Whilst history books will headline 1969 as the year of the Woodstock Festival, The Beatles' last public performance on the roof of Apple Records and Neil Armstrong and Edwin 'Buzz' Aldrin becoming the first humans to set foot on the Moon, hidden away in the small-print is the revelation that Chris George, Terry Hiscock and Doug Morter formed Hunter Muskett whilst at Avery Hill College, (I would conjecture, possibly in the Dive Bar!).
Signed to Decca Nova within a year, their debut LP, Every Time You Move was released in 1970. Following this release, 'newcomer' Roger Trevitt joined on bass and the group went out on the road, full-time, for the next three years.
Their second album, the cunningly titled Hunter Muskett was released in March 1973 on Bradley Records. A change in direction for the record company saw them ditch their existing acts, (they signed up The Goodies instead!), which heralded the beginning of the end for the Musketts, who called it a day in mid-1974.
Some 36 years later, that would be 2010, and the group reformed to play a gig in Clitheroe, following an official release, on CD, of the Every Time You Move album. Such was the success, and apparent enjoyment, that new live dates, songs and another album, That Was Then, This Is Now, followed. Gigs and song-writing continued, and further recording commenced in 2015, which culminated in a fourth release, Unafraid and Sober, in 2017. (Reviewed in FATEA by Peter Cowley here.)
Danny Baker recently wrote about the gap between seeing a band live, for him 47 years, (King Crimson), which beats my 45 years for Hunter Muskett (Bradley's Road Show Tour, 1973 to their appearance earlier this year at New Forest Folk Festival), but then just like the proverbial bus, I get the chance to see them again, this time in the intimate surroundings of the Otford Memorial Hall.
Any chill November-blues were well and truly despatched, as the group concluded their most recent 'Tourette' with an evening of spell-binding brilliance.
Song selections were mainly taken from the two more recent 'come-back' releases, with a few covers, or more accurately 'reinterpretations', one track from Brief Encounters, Doug's release with Jerry Donahue (get well soon), and a very early, I believe as yet unrecorded, number.
Opening number, Leave It With Mine, Terry's song for his daughter, set the tone for the night perfectly. With a consummate professionalism from which some of today's young whippersnappers could learn, their classy, often sophisticated, sounds were delivered with a warmth that enraptured the full-to-bursting venue.
Thoughtful sequencing saw a beautiful rendition of North Of Clear Lake being followed by Everyday, featuring not only possibly the best glockenspiel solo ever seen at St Edith Folk, courtesy of Roger, but also whole-hearted and vociferous singing from an audience who had been in full participation-mode from the off.
Whilst social conscience, empathy and compassion might not be the first things that spring to mind when discussing the music of Hunter Muskett, I would assert the view that these are indeed qualities which permeate their work.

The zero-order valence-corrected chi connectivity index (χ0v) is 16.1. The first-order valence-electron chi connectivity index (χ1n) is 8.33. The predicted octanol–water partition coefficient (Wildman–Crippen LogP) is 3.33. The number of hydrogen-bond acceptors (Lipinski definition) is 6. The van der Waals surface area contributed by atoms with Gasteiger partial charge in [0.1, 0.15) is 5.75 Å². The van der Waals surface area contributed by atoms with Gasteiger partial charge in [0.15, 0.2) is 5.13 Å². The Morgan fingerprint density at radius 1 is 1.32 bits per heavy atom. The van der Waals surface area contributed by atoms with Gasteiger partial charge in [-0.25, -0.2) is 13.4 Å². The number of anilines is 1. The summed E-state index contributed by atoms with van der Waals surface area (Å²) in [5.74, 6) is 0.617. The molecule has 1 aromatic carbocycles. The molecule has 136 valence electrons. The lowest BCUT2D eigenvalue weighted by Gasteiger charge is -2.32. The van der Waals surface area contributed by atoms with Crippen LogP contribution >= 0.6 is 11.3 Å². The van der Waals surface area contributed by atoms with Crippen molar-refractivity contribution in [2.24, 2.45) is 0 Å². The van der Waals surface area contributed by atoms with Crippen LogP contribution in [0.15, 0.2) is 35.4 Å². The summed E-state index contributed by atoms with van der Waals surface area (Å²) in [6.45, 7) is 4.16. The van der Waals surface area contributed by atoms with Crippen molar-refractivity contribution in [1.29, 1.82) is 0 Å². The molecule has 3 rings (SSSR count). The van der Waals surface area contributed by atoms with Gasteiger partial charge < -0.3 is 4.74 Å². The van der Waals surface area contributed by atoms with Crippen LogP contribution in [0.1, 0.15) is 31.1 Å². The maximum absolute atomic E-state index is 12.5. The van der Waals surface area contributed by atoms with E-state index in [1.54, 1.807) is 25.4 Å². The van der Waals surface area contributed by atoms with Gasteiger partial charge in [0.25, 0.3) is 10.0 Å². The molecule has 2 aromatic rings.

An understated, but nevertheless heartfelt, introduction was given to Cairo, taken from the Unafraid CD,
'I can hear the gates of justice crying
Blowing in the teeth of love and pride
Howling at the innocents, the refugees and
Asking questions hearing lies'
and later, Doug's Fields Of France further underscored the thoughtfulness which is manifest in so many of the lyrics.
Being blessed with two of the finest song-writers around is, however, only part of the Hunter Muskett story. Superb musicianship of the highest quality was much in evidence tonight. The interplay between the guitars, both electric and acoustic, together with solicitous bass from Roger, were all perfectly judged, allowing the vocals, be they solo or harmonised, to be delivered with pleasing clarity.
A fabulous version of the gospel classic Jesus On The Main Line, the earliest known recordings of which were made in 1937, was enthusiastically received, as were "folk classic" Walk Away Renee and the self-penned, county-tinged That Was Then, This Is Now, three songs which hopefully help to encapsulate the breadth and variety of music played.
As a by-line, interspersed between the music we were entertained with background information related to band history and song evolution/explanation, together with a litany of jokes and anecdotes which referenced, amongst others, Max and Anthony Bygraves, Ray Cooper, Justin Haywood, Aerosmith, Cary Grant, Richard Digance, Don McLean, Joan Armatrading and even Sooty.
Above all, however, the enthusiasm and genuine enjoyment of the band, or as they would have it, "A bunch of kids with a crazy dream", was plain for all to see and hear, and was reflected in the fervent demands for two encores
This was an unforgettable night, Hunter Muskett fired on four barrels and showcased live music at its very best. They will be performing again in 2019, including festival appearances. I certainly won't be leaving it another 45 years.
Leave It With Mine
Stage Lights (Musicians Song)
North Of Clear Lake
Can't Always Tell
Jesus On The Main Line
River Runs Dry
Fields Of France
Nowhere Else To Go
Five Minutes More
That Was Then, This Is Now
Walk Away Renee
Next to Me
A brief word of appreciation, too, for support band Glymjack, who gave a polished and energetic performance. As Terry Hiscock stated, "A band on the up"
David Pratt words, photo, video
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